Are temper tantrums becoming a part of your everyday routine? They are at my house, and although they are sometimes difficult to deal with they are part of appropriate development for toddlers. If your child is within the age range of 1-3 you may be seeing these from time to time. In this post I will give you 3 strategies so that you can have more smiles and less tantrums though out your day.
Build choices in throughout the day so that your toddler can feel like they have some control. When they are getting dressed let them pick between the two shirts instead of just throwing one on them. Ask them if they want crackers or Cheerios instead of picking out a snack for them. Isn’t more fun to go to the ice cream parlor if you get to pick what flavor you want instead of someone else choosing for you? Giving some control to your little one will raise their confidence and teach them independence as well.
Often times tantrums strike when a child has to quit a favorite activity or make a big transition such as going inside from being outside. Would you get anxiety if you had to go into work unscheduled and no one told you ahead of time? How would you react?
Just like adults, toddlers need know that a change is coming so that they can be ready for it.For example, when you are outside have your little one pick up toys as a warning that the activity is coming to an end. Makes this part of your routine every time you are about to head in. In my house we use this strategy when we are down in the playroom having lots of fun but it is time for us to go up stairs. I let him know a few minutes beforehand that we will be heading up.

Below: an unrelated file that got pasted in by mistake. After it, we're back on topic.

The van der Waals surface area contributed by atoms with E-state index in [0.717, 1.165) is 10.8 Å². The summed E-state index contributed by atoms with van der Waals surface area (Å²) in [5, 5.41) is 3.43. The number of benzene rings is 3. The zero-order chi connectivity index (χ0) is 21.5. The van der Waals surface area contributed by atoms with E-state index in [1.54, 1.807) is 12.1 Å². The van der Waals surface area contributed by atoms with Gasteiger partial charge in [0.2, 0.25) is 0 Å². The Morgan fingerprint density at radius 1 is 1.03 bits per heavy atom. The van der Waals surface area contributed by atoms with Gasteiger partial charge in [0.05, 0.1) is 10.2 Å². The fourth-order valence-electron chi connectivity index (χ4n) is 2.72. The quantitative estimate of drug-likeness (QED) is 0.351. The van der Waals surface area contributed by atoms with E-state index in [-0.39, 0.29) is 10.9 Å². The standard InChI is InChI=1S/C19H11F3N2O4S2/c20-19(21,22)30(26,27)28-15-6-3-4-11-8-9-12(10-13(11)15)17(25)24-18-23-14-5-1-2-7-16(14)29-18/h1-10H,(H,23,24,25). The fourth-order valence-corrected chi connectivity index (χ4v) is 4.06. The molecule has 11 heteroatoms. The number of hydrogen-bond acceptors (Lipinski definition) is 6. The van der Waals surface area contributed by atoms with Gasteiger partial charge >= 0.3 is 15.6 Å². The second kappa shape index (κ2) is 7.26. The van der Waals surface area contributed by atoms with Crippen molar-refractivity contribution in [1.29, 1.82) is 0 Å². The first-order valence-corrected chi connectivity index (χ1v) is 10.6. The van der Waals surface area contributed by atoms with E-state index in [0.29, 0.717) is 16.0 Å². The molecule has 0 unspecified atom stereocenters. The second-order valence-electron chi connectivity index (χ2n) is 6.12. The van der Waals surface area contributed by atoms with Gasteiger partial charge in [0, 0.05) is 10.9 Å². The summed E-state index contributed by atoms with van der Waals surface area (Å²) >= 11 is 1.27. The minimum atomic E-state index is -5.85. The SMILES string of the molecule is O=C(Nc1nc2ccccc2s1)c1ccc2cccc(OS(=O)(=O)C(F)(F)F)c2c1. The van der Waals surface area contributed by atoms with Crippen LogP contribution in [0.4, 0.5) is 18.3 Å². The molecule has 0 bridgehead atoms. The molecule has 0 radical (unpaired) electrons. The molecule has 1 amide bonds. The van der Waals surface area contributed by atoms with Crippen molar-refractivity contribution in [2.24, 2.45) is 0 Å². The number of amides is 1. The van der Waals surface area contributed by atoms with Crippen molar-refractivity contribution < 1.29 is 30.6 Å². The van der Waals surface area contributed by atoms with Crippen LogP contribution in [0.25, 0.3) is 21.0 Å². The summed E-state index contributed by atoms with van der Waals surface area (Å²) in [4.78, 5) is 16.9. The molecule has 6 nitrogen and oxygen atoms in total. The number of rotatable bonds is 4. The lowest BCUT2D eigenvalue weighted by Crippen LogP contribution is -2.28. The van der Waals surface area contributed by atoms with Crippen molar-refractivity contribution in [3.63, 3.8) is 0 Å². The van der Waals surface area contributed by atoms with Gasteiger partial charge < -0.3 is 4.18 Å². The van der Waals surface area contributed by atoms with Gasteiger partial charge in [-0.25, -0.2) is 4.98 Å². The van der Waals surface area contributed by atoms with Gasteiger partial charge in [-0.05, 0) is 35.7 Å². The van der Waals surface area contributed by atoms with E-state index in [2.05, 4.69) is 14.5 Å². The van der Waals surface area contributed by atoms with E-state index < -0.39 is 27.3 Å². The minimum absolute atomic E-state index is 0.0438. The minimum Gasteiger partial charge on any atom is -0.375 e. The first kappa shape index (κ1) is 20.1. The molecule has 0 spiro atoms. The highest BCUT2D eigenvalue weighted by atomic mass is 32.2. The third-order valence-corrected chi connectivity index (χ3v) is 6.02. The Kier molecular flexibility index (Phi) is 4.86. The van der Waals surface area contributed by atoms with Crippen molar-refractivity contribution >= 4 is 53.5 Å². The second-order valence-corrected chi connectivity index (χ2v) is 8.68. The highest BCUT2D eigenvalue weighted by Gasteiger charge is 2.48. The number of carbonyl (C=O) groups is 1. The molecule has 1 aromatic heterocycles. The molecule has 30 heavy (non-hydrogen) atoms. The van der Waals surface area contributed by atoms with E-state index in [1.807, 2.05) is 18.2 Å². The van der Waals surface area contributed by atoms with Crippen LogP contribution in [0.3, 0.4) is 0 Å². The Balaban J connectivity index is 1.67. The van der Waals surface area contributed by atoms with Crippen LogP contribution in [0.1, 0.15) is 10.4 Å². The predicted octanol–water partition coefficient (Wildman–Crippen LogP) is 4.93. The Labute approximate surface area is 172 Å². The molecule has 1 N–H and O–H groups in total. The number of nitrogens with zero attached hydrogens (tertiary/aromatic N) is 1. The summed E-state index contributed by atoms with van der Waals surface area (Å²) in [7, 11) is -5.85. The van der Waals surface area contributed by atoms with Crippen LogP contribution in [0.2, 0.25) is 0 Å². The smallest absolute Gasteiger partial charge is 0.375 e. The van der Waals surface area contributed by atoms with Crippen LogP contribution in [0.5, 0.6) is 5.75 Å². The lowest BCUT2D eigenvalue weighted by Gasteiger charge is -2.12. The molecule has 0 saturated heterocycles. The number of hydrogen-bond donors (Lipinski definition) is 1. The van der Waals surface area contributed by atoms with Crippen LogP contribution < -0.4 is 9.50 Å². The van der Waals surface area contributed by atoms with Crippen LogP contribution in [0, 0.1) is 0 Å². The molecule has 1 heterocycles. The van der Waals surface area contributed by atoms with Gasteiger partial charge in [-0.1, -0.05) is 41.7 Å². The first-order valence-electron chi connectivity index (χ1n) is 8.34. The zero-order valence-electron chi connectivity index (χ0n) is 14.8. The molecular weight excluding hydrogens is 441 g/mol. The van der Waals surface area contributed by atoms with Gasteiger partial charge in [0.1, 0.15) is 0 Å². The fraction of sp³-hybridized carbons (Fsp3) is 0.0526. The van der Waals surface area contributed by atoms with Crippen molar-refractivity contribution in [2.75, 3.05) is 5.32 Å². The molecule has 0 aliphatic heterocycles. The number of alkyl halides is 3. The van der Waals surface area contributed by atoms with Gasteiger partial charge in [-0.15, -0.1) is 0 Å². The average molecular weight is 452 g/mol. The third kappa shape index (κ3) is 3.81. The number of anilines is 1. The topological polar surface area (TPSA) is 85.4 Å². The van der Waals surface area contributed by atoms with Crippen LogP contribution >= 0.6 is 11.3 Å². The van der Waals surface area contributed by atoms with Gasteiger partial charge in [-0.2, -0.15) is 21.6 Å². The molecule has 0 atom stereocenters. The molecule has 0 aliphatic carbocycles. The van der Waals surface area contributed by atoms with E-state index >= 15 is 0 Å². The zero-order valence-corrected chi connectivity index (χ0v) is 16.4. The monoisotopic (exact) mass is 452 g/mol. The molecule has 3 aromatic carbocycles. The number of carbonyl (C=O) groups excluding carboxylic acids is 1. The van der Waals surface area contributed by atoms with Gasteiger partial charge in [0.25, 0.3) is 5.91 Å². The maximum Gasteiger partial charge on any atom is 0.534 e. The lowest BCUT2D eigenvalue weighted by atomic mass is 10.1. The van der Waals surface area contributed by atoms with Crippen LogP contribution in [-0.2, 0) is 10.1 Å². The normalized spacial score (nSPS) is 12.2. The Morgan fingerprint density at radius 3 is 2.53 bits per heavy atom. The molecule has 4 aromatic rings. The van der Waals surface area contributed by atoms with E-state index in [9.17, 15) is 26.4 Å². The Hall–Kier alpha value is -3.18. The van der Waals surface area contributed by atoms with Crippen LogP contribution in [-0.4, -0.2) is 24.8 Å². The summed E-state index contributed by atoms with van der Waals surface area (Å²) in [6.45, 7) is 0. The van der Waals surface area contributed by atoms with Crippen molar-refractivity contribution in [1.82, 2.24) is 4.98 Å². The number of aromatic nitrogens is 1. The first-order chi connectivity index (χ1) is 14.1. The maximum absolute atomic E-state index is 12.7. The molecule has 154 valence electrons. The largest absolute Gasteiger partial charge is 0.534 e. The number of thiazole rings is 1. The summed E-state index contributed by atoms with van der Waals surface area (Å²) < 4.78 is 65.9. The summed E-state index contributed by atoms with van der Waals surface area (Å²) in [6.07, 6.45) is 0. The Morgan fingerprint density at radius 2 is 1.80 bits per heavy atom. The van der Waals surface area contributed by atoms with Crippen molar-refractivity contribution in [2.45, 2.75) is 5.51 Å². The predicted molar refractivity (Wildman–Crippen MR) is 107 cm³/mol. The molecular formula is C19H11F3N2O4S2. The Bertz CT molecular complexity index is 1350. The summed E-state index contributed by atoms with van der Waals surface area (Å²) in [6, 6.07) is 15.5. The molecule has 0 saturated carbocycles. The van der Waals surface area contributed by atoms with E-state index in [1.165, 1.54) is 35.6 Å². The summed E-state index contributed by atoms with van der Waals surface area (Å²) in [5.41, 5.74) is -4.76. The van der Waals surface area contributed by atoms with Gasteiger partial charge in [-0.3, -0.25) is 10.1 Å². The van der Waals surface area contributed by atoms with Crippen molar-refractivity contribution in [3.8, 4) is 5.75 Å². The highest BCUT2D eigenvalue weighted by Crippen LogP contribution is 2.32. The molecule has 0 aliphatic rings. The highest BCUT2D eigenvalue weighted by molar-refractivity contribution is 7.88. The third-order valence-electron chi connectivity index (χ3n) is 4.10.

Then we begin to pick up the toys which also lets him know that the transition is coming. The best part for him is that he gets to turn off the light once we are done. Adding in that little incentive to the routine makes him excited for whats to come instead of being frustrated about what he is leaving.
We spend a lot of time telling our children what they can’t do but it is much more effective to tell them what they can do. Temper tantrums happen when we tell a child “no” or to “stop” something that they are doing that is unsafe or inappropriate. So keep it simple: if Charlie is jumping on the couch and you don’t want him to, tell him where he CAN jump. Maybe on the floor? outside? on the rug?
If your child is throwing blocks, show him how to stack them instead. There are definitely times when “no” should be used, but if we overuse it the effectiveness of it will wear off. Replacing negative behaviors with positives is a win-win because not only do we get rid of the negative behavior but we also teach our little one the new positive one that we would like them to do.
When using new strategies with your little one make sure you are consistent. Being consistent allows your little one to know what to expect.